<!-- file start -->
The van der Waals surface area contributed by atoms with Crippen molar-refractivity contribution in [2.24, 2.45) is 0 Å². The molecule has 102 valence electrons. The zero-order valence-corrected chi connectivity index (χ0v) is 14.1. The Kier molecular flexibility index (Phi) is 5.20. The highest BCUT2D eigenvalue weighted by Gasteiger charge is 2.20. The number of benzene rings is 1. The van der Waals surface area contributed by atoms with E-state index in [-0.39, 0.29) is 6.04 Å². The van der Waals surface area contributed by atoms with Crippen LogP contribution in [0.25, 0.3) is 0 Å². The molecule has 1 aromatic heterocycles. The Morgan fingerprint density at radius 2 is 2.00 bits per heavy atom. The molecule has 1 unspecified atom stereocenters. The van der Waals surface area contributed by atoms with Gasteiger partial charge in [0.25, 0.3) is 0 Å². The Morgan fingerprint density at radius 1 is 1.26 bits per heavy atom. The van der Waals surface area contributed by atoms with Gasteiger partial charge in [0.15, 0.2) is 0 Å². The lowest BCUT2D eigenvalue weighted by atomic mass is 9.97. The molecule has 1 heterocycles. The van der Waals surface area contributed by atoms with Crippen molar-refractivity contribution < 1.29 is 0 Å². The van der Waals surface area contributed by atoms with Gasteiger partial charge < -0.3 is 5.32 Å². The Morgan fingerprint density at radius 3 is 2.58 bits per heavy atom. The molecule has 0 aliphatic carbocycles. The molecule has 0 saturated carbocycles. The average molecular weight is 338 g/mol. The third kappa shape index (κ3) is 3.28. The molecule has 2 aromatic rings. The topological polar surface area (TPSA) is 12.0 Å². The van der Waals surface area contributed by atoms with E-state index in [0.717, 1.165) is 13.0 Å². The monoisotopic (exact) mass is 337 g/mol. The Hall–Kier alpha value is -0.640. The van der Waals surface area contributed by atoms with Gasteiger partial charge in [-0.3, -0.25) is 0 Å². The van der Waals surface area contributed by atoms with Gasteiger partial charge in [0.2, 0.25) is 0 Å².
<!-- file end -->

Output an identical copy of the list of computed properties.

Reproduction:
The van der Waals surface area contributed by atoms with Crippen molar-refractivity contribution in [2.24, 2.45) is 0 Å². The molecule has 102 valence electrons. The zero-order valence-corrected chi connectivity index (χ0v) is 14.1. The Kier molecular flexibility index (Phi) is 5.20. The highest BCUT2D eigenvalue weighted by Gasteiger charge is 2.20. The number of benzene rings is 1. The van der Waals surface area contributed by atoms with E-state index in [-0.39, 0.29) is 6.04 Å². The van der Waals surface area contributed by atoms with Crippen LogP contribution in [0.25, 0.3) is 0 Å². The molecule has 1 aromatic heterocycles. The Morgan fingerprint density at radius 2 is 2.00 bits per heavy atom. The molecule has 1 unspecified atom stereocenters. The van der Waals surface area contributed by atoms with Gasteiger partial charge in [0.25, 0.3) is 0 Å². The Morgan fingerprint density at radius 1 is 1.26 bits per heavy atom. The van der Waals surface area contributed by atoms with Gasteiger partial charge in [0.15, 0.2) is 0 Å². The lowest BCUT2D eigenvalue weighted by atomic mass is 9.97. The molecule has 1 heterocycles. The van der Waals surface area contributed by atoms with Crippen molar-refractivity contribution < 1.29 is 0 Å². The van der Waals surface area contributed by atoms with Gasteiger partial charge < -0.3 is 5.32 Å². The Morgan fingerprint density at radius 3 is 2.58 bits per heavy atom. The molecule has 0 aliphatic carbocycles. The molecule has 0 saturated carbocycles. The average molecular weight is 338 g/mol. The third kappa shape index (κ3) is 3.28. The molecule has 2 aromatic rings. The topological polar surface area (TPSA) is 12.0 Å². The van der Waals surface area contributed by atoms with E-state index in [0.717, 1.165) is 13.0 Å². The monoisotopic (exact) mass is 337 g/mol. The Hall–Kier alpha value is -0.640. The van der Waals surface area contributed by atoms with Gasteiger partial charge in [-0.3, -0.25) is 0 Å². The van der Waals surface area contributed by atoms with Gasteiger partial charge in [0.2, 0.25) is 0 Å².